The aim of CroProPol is to bring interested parties together to develop concepts and to conduct Research and Development in using managed pollinators and other flower visitors to disseminate biological control agents and, perhaps, other products, such as botanicals and medicaments, to crops for the suppression of insect pests and crop diseases while simultaneously improving yields and crop quality through pollination.
CroProPol will also help the exchange of ideas for testing and developing using control agents that are disseminated by managed pollinators into their nests for suppression of their own pests and diseases. The potential that predators, parasitoids, and macroparasites may also disseminate microbial biological control agents against pests and diseases of crops will also be explored.
CroProPol has been initiated through the co-operative efforts of the International Commission for Plant Pollinator Relations (ICPPR) and the International Organisation for Biological Control (IOBC) under the umbrella of the International Union of Biological Sciences (IUBS https://www.iubs.org/). Both ICPPR and IOBC are scientific members of the IUBS.
In 2016, IUBS funded (through the Arthur Dobbs Institute in Canada) the three-year programme "Managed pollinators: a case study Ecological Intensification in agroecosystems" which embraces the general concepts shared within CroProPol and the FAO's (2013) promoting "Ecological Intensification" in agriculture. That IUBS programme boasts collaborations in North, South and Central America, Europe, Africa and Asia. The collaborations include academic and government laboratories, working with private sector companies through various funding sources (public and private) made possible by using the IUBS programme for leverage. In the European Union BICOPOLL (www.bicopoll.net) is part of an EU-ERA-NET project "CORE-ORGANIC II", combining the two key ecosystem services: biocontrol and pollination.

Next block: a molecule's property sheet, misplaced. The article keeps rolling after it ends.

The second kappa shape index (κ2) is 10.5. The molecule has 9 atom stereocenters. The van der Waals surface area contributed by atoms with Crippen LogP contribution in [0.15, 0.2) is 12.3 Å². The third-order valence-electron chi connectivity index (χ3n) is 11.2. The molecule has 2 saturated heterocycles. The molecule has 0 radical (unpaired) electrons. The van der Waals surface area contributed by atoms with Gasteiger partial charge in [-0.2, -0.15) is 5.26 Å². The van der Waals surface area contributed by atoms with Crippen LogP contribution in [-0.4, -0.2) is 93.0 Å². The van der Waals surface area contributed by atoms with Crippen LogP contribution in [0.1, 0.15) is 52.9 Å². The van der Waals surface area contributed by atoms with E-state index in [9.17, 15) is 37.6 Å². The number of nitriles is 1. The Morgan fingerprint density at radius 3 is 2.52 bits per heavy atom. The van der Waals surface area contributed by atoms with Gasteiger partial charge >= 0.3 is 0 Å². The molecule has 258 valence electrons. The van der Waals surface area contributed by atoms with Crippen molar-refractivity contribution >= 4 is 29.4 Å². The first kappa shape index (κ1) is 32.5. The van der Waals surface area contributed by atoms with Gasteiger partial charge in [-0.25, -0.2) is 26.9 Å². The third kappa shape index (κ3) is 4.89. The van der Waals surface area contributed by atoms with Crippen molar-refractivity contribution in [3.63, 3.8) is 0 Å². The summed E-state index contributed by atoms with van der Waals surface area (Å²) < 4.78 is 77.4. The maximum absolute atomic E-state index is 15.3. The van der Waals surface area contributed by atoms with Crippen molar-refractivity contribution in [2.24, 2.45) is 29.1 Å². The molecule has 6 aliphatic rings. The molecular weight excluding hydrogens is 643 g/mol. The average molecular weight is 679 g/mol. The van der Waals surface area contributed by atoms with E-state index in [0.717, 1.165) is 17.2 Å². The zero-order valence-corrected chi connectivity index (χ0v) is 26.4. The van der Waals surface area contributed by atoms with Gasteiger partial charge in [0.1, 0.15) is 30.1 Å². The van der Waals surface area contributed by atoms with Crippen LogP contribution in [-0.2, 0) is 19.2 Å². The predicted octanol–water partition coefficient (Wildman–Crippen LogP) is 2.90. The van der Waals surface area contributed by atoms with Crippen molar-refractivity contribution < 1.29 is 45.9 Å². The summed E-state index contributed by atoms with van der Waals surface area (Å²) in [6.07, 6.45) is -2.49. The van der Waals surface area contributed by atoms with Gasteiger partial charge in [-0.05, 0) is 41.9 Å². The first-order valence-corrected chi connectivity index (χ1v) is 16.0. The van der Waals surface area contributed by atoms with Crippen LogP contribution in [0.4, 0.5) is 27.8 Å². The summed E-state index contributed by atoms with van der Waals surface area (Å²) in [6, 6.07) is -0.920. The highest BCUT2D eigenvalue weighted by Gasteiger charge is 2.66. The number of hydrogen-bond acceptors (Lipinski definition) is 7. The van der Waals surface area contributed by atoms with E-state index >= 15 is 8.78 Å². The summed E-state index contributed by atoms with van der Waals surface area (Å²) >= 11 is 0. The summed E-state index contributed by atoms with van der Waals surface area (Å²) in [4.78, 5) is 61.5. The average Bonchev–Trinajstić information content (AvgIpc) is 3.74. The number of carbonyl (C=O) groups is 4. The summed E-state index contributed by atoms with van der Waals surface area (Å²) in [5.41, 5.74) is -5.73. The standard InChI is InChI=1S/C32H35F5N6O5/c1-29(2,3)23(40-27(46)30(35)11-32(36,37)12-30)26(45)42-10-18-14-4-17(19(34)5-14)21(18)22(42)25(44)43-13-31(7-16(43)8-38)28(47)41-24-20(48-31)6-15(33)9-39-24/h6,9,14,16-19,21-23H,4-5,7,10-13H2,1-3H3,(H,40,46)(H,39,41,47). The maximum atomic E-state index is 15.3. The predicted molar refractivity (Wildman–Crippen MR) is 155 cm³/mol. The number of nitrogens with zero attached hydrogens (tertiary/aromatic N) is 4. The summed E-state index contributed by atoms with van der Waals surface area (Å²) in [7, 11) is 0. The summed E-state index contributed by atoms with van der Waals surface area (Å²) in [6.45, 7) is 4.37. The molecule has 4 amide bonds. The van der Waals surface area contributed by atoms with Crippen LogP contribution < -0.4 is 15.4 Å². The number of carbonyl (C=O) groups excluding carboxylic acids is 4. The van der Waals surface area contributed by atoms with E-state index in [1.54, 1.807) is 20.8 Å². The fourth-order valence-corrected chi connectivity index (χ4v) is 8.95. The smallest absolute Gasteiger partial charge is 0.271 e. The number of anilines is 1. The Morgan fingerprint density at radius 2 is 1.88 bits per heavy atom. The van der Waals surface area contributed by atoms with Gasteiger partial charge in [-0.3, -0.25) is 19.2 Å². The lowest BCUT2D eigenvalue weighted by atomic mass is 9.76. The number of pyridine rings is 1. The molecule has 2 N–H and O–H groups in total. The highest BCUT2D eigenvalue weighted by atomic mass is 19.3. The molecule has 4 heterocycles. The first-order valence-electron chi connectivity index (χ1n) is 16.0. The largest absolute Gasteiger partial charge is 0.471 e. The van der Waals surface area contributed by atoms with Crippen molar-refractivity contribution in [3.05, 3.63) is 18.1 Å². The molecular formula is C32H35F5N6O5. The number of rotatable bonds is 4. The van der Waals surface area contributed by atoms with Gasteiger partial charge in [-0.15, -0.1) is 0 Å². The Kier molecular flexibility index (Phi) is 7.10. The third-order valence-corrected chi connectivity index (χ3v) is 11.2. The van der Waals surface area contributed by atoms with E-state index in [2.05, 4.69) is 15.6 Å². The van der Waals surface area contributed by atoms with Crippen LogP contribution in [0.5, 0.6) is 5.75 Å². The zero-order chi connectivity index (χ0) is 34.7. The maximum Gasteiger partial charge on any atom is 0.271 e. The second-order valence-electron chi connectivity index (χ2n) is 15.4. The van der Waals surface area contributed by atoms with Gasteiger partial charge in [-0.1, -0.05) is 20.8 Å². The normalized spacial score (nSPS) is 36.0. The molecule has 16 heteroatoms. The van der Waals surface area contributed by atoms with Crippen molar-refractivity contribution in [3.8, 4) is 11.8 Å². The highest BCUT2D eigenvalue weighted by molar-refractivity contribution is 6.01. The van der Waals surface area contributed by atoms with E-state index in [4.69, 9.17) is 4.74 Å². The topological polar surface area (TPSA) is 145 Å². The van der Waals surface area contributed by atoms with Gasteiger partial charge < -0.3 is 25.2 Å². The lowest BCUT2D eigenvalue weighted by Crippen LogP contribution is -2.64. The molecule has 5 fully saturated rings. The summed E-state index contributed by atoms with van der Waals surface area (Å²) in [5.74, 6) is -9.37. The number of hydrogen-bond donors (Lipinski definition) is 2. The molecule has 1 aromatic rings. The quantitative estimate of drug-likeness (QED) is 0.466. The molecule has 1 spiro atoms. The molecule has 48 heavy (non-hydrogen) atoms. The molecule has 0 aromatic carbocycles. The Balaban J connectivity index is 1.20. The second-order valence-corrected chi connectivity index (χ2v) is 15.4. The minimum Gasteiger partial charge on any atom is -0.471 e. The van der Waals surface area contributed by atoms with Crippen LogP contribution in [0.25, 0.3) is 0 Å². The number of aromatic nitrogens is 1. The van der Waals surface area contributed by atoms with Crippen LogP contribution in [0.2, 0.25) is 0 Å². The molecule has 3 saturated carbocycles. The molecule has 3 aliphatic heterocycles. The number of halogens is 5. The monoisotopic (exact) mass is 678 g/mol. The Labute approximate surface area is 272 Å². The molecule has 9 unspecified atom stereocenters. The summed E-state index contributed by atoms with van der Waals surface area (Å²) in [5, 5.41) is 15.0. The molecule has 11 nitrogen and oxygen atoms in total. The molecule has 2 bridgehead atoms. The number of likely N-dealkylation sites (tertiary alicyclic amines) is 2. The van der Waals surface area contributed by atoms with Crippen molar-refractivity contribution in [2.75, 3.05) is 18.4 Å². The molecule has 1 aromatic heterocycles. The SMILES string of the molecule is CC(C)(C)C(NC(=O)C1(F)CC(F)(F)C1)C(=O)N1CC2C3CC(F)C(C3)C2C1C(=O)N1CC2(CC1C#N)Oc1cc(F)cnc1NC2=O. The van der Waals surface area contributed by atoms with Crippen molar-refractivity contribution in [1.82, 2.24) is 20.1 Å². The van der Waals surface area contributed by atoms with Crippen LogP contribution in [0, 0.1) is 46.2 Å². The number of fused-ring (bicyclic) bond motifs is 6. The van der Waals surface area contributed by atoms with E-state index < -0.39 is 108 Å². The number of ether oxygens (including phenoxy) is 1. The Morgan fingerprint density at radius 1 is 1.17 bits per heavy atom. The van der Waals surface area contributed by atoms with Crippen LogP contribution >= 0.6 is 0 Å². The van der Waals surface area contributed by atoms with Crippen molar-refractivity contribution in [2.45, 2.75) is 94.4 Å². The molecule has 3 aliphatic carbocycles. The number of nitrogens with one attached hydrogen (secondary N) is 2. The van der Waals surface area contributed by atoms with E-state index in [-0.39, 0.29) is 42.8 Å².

An expanding body of literature explains the concepts of the using managed pollinators to disseminate biological control agents and natural products for crop protection and pollination (Kevan et al. 2003, 2007, 2009, Mommaerts & Smagghe 2011, Hokkanen et al. 2015, Kevan & Shipp 2017).
The Canadian Pollination Initiative (NSERC-CANPOLIN http://www.uoguelph.ca/canpolin/) working with the IUBS produced a webinar on the technology in late 2014 "Using Pollinators to Disseminated Biocontrol Agents" (www.youtube.com/watch?v=QdKbm7EGtfg).
Proofs of concepts, from the first days of R & D in the late 1980s, are known to apply to soft and tender fruits, orchard crops, oilseed crops, and in greenhouse production for suppression of diseases and pests. Research and development in various countries around the world and in almost all trials have had positive results.
The technology is expected to expand into biological protection of managed pollinators and even to embrace the use of arthropods as biological control agents acting as secondary vectors of other biocontrol agents. A major, factual, review is in preparation by Kevan and Shipp. Once that is complete, it will be shared with CroProPol.